I haven’t written this post to try and fix something, because I’m not sure it is a fixable experience, but rather something that I am learning to be consciously and mindfully aware of.  Comparison is most definitely the thief of joy, but comparison is the thing that hits you right in the gut at 100 miles an hour.  It can floor you and bring out the parts of your inner world that you like the least.  It propels you into an emotionally driven mind that does not, and cannot, think rationally. And whilst most of us can avoid typing these things out on a keyboard and directing them at others, it doesn’t mean that it isn’t there and that it isn’t real.

I guess I just wanted to name something that can so often feel too precarious to name; with all the talk on social media of people feeling less worthy when comparing themselves to carefully curated feeds, it is important to note that these feelings can arise in many forms and for many reasons.  We just all need to be aware of when we are on either end of these feelings and know that they are real and understandable, and that it’s okay to have them.

But ultimately, that we have a choice and responsibility in how we manage them.

5 thoughts on “Competitive grief

  1. I’m so so sorry you were forced to reflect on this (and for what it’s worth I don’t see how anyone could begrudge you anything, not only because of what you’ve been through, but because of how thoughtful and inclusive you are in your writing and social media posts). But I do think you’ve really hit on something – it’s hard to identify or name, but definitely there. I guess there’s an inherent problem there, when there’s a personal trauma specifically tied in with a social media account – those likes and comments and shares aren’t just a silly social media numbers, it’s all too easy for them to feel like a literal ranking of your pain or what’s happened to you. A quantification of how much (or how little) people care. Especially when people already feel vulnerable. Thank you for sharing. xxx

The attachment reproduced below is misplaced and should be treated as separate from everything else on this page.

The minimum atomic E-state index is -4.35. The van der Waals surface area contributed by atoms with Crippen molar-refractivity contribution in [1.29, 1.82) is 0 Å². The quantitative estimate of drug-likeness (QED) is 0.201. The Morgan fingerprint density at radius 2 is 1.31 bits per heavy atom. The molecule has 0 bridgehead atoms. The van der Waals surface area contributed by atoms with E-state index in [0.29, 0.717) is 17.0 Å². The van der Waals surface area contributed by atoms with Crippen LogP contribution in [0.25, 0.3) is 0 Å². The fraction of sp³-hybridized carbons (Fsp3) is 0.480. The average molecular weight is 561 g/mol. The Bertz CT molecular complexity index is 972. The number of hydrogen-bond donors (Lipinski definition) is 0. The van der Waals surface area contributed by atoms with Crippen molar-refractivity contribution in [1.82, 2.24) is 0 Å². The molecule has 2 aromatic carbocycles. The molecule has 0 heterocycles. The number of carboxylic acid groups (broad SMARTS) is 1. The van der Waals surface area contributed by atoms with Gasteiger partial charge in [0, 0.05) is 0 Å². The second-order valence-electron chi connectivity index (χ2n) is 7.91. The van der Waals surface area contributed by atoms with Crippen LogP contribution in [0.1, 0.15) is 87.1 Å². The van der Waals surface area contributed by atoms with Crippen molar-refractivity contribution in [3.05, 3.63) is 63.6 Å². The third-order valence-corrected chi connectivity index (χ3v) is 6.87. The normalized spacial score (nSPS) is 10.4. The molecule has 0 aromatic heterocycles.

2. It’s awful that somebody felt they had to “Troll” you and you’ve written and reflected in it in such a compassionate way. Social media has it’s dark moments but over all it is full of wonderful open minded and like minded people

  3. Extremely well written as always and a very interesting read… I think it depends on a person’s motives for writing. If the goal is more ‘likes’, more followers then sharing your story becomes all about a response from others in some quantitative way. If the goal is simply to share in a cathartic way, to help and support others going through a similar situation, then the numbers only matter in terms of outreach. I think someone could easily think that their grief is less important because they don’t have the book deal or the podcasts if their goal was a public response to their grief.
    I haven’t gone through a loss like yours. My early miscarriage in between my two beautiful children seems small in comparison but I don’t read your posts to compare. I think writing like this binds people together in human compassion for horrible things that happen to good people, and there is so much of that in this world. It helps me to deal with little day to day things and put them into perspective; it helps me appreciate when I have sleepy cuddles with my babies…. I think many people read because the world sucks sometimes and we all know it in some form or other. Grief, in whatever form, makes us aware that suffering is universal but oh so painfully personal to us. The fact that you choose to write about it, just helps the rest of us who cannot imagine such a grief or those that experience it, realise they are not alone.
    You make an excellent point; these feelings may be natural but most choose not to troll, writing negative comments, because the world is hard enough already.

  4. A well written, engaging piece. Every bereaved parent’s experience of losing their baby is different, whilst some may find a story resonates with them more than others, us as individuals will process this differently at the time. With this in mind I believe as you say it is natural to look at other peoples journeys and find parts that you may have wished for your child. For me, I wish we could have seen Henry’s eyes or just him move. In turn however, I appreciate that there are parts of Henry’s story that others may have hoped for.

    No matter how many support classes or friends you have, grief can be isolating at times and as you pointed out, it is processing these feelings in a humane way that matters. I’m so sorry to hear that this person in question could not do that on possibly the hardest day of the year for you.

Leave a Reply

This site uses Akismet to reduce spam. Learn how your comment data is processed.